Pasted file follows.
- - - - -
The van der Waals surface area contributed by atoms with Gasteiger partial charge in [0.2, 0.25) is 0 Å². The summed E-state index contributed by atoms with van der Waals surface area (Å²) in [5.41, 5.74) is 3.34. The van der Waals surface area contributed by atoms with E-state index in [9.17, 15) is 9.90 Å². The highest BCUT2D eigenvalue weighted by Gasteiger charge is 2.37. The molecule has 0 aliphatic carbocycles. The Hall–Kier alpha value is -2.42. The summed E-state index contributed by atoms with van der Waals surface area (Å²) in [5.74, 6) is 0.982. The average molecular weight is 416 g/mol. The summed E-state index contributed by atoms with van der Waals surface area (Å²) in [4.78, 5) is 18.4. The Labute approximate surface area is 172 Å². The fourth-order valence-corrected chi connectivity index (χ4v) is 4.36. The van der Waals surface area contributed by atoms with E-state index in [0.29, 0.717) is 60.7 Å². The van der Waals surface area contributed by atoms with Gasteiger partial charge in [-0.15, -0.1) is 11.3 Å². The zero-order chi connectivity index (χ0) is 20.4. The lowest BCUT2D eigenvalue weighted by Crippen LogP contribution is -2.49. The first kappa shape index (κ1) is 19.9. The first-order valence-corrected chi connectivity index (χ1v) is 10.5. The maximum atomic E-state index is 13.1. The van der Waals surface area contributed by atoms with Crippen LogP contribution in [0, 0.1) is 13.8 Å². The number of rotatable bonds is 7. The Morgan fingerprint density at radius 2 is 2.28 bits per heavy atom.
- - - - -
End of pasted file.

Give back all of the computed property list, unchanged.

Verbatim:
The van der Waals surface area contributed by atoms with Gasteiger partial charge in [0.2, 0.25) is 0 Å². The summed E-state index contributed by atoms with van der Waals surface area (Å²) in [5.41, 5.74) is 3.34. The van der Waals surface area contributed by atoms with E-state index in [9.17, 15) is 9.90 Å². The highest BCUT2D eigenvalue weighted by Gasteiger charge is 2.37. The molecule has 0 aliphatic carbocycles. The Hall–Kier alpha value is -2.42. The summed E-state index contributed by atoms with van der Waals surface area (Å²) in [5.74, 6) is 0.982. The average molecular weight is 416 g/mol. The summed E-state index contributed by atoms with van der Waals surface area (Å²) in [4.78, 5) is 18.4. The Labute approximate surface area is 172 Å². The fourth-order valence-corrected chi connectivity index (χ4v) is 4.36. The van der Waals surface area contributed by atoms with E-state index in [0.29, 0.717) is 60.7 Å². The van der Waals surface area contributed by atoms with Gasteiger partial charge in [-0.15, -0.1) is 11.3 Å². The zero-order chi connectivity index (χ0) is 20.4. The lowest BCUT2D eigenvalue weighted by Crippen LogP contribution is -2.49. The first kappa shape index (κ1) is 19.9. The first-order valence-corrected chi connectivity index (χ1v) is 10.5. The maximum atomic E-state index is 13.1. The van der Waals surface area contributed by atoms with Crippen LogP contribution in [0, 0.1) is 13.8 Å². The number of rotatable bonds is 7. The Morgan fingerprint density at radius 2 is 2.28 bits per heavy atom.